It has been a long, cold, wet spring here in New Jersey, and this weekend was maybe the second weekend that actually felt summerish to me.  At long last, I can look forward to working on the porch and watching the suburban wildlife go past--which includes dogs, kids, people walking to the train station, people with babies, squirrels, rabbits, and for the first time since we've lived here--a groundhog.  Now, I have no idea what groundhogs are normally supposed to sound like, but this guy is loud.  We usually hear his feet slapping the ground when he by past long before we see him.

But like many of the writers here, summer reading for me as a child meant going to the library--and when I moved to my current house, one of the huge draws for me was that it was a few blocks away from the town's branch library.

So you can imagine my dismay when shortly after I moved in, I discovered that the branch had been closed due to a budget crisis. (Happily, due to the hard work of a lot of dedicated volunteers, it has since been reopened on a limited schedule.)

And it's not that I'm unfamiliar with such things.  The town where my parents lived closed their huge and completely gorgeous library for a year due to a budget shortfall (again, it was reopened by volunteers, one of whom was my mother).  

The first elementary school my son attended had no librarian and no budget for new books.

The second has a wonderful librarian, but her job is split between two libraries at two different schools, and she is frustrated by the fact that she simply doesn't have time to match students with books they'd love, or teach them what they need to know about navigating all of the information that is available to them.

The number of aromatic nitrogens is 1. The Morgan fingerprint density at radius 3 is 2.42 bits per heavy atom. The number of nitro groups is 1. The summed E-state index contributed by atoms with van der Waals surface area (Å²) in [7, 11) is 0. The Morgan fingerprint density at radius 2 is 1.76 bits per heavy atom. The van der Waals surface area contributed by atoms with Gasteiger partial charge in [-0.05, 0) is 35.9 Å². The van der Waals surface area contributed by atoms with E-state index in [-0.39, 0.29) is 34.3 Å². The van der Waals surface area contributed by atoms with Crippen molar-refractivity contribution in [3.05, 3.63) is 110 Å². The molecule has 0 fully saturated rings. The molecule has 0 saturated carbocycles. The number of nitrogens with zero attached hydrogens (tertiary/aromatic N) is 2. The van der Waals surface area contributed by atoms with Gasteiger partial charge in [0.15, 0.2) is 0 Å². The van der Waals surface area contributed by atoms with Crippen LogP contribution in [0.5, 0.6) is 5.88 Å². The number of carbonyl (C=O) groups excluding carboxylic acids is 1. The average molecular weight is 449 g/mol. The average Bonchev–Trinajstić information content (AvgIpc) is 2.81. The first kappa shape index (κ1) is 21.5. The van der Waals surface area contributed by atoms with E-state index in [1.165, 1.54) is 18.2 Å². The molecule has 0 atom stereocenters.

Now I could go on and on about how awful this is.  I could write endlessly about the importance of libraries in a democratic society, and the important role that librarians can play in teaching kids how to sort through all of the information they find on the internet,.  I can talk about the importance of having safe spaces for members of our society to gather, read, and learn.  I can discuss at great length how public libraries are one of the few places that actually help with the digital divide by providing free computer and internet access to those who might not otherwise have it.  And I can talk about how for some reason, our society seems to think that libraries are less and less important in the age of the internet when in fact they are more important than ever.

But if you're reading this blog, I suspect I'm already preaching to the choir.

So this summer, I'm going to rededicate myself to supporting libraries in whatever way I can.  And hey, if you want to join me, I suspect there's a library in your own neighborhood that could use your help as well.


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